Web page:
gatnerd

Military Guns and Ammunition

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This is intended for people interested in the subject of military guns and their ammunition, with emphasis on automatic weapons.

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APKWS Mini MLRS   Army Guns 20+mm

Started 5/9/19 by gatnerd; 7782 views.
EmericD

From: EmericD

5/9/19

gatnerd said...

Then the MLRS is parked somewhere within 5km of the target, while the infantry either drive or walk closer to the target. Then they laze the target, radio the MLRS, and they launch.

I think that Tony pointed out that the rocket is not "lock after launch", so you need to park your mini MLRS in direct view of the target so the rocket "see" the laser point before launch.

But maybe they included some inertial guidance capability so the rocket can be fired in an indirect fire fashion, then lock on target during the descending part of the trajectory (lock after launch)?

poliorcetes

From: poliorcetes

5/9/19

OTOH M230 and a good enough stabilization system would not weight so much and it could offer more shots and certain capability of indirect fire. Consider also a 81mm mortar self-loaded, of course

 

My point is that a Chinook could carry internally 4 THeMIS armed with different stations and offer an immediate support fire to a platoon

gatnerd

From: gatnerd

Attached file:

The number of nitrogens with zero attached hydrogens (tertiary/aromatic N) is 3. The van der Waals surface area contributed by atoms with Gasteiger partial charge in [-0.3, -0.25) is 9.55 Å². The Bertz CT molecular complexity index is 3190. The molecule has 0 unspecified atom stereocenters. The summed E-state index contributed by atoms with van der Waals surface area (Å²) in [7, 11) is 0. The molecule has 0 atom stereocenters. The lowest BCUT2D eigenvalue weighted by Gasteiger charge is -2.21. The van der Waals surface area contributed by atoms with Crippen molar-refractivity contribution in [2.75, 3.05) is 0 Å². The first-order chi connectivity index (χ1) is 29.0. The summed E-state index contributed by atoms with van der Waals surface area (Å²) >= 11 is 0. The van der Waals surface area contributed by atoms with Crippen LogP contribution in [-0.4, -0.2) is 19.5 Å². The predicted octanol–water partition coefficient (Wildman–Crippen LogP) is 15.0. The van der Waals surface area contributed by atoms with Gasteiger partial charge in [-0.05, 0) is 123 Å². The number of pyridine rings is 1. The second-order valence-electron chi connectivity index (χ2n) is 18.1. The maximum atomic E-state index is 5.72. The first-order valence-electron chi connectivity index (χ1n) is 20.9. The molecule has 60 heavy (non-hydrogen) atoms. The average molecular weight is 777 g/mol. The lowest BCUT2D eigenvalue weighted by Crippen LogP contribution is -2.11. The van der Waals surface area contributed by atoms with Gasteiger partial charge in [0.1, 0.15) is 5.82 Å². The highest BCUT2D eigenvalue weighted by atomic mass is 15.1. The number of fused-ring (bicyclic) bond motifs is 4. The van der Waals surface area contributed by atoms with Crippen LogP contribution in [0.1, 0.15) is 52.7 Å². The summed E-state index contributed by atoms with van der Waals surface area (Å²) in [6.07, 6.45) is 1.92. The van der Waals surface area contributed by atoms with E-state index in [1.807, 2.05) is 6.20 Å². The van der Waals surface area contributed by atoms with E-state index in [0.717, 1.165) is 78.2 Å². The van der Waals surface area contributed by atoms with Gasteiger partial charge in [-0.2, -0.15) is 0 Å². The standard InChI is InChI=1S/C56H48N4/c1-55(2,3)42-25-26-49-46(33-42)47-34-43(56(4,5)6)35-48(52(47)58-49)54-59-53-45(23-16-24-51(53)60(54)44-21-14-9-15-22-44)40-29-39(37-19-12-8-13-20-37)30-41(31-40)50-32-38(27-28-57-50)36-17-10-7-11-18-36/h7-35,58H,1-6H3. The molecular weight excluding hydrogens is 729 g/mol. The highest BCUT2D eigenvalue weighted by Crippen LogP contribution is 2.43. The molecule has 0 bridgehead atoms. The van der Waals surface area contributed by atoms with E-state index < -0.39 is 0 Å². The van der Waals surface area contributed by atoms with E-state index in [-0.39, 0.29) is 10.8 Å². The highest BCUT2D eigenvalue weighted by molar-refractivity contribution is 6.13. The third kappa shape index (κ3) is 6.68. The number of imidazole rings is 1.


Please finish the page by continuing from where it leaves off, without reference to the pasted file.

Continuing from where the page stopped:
5/9/19

That's a good point; I'm not exactly sure. There are numerous mentions of the laser seeker having a range of 14km. I took that to mean that it can detect a laser from 14km away.

The DASALS seeker is actually 4 seekers, one on each fin. So presumably at least one is pointing towards the ground. And the seeker does not activate until 0.5 seconds after launch.

https://en.m.wikipedia.org/wiki/Advanced_Precision_Kill_Weapon_System

So I figured that so long as the rocket is pointed in the correct direction of the target, once it gets airborne it should be able to "look down" with one of its wings sensors and pick up the laser and fly towards it.

However I don't know if that is the case.

ZailC

From: ZailC

5/9/19

All four "seekers" view forward (none of them "look down"), probably better to consider them segments of one assembly.

The spread of ground launching the APKWS isn't quite the game-changer its vendors are advertising, though it will place a premium on detecting and destroying designators (as opposed to counter-battery fires). It seems to me that given an adequate laser-warning system, software-only modifications to the APKWS would make it a dandy anti-designator weapon. 

Red7272

From: Red7272

6/9/19

autogun said...

I suppose it would be possible to send a separate illuminator aloft to designate the target, but that requires the added complication of having to operate a UAS in conjunction with the missile system.

I imagine the designator will be with the troops being supported.

In reply toRe: msg 11
Red7272

From: Red7272

6/9/19

ZailC said...

The spread of ground launching the APKWS isn't quite the game-changer its vendors are advertising, though it will place a premium on detecting and destroying designators (as opposed to counter-battery fires). It seems to me that given an adequate laser-warning system, software-only modifications to the APKWS would make it a dandy anti-designator weapon. 

Well the US has been flogging this ground launched rocket package for decades now without getting very far. For use from airborne platforms it obviously will work quite well, but in the ground role a 81 mm or 120 mm mortar would be a better candidate. The rocket will need drogue fins for its minimum range to be much less than its effective range. 

In reply toRe: msg 13
gatnerd

From: gatnerd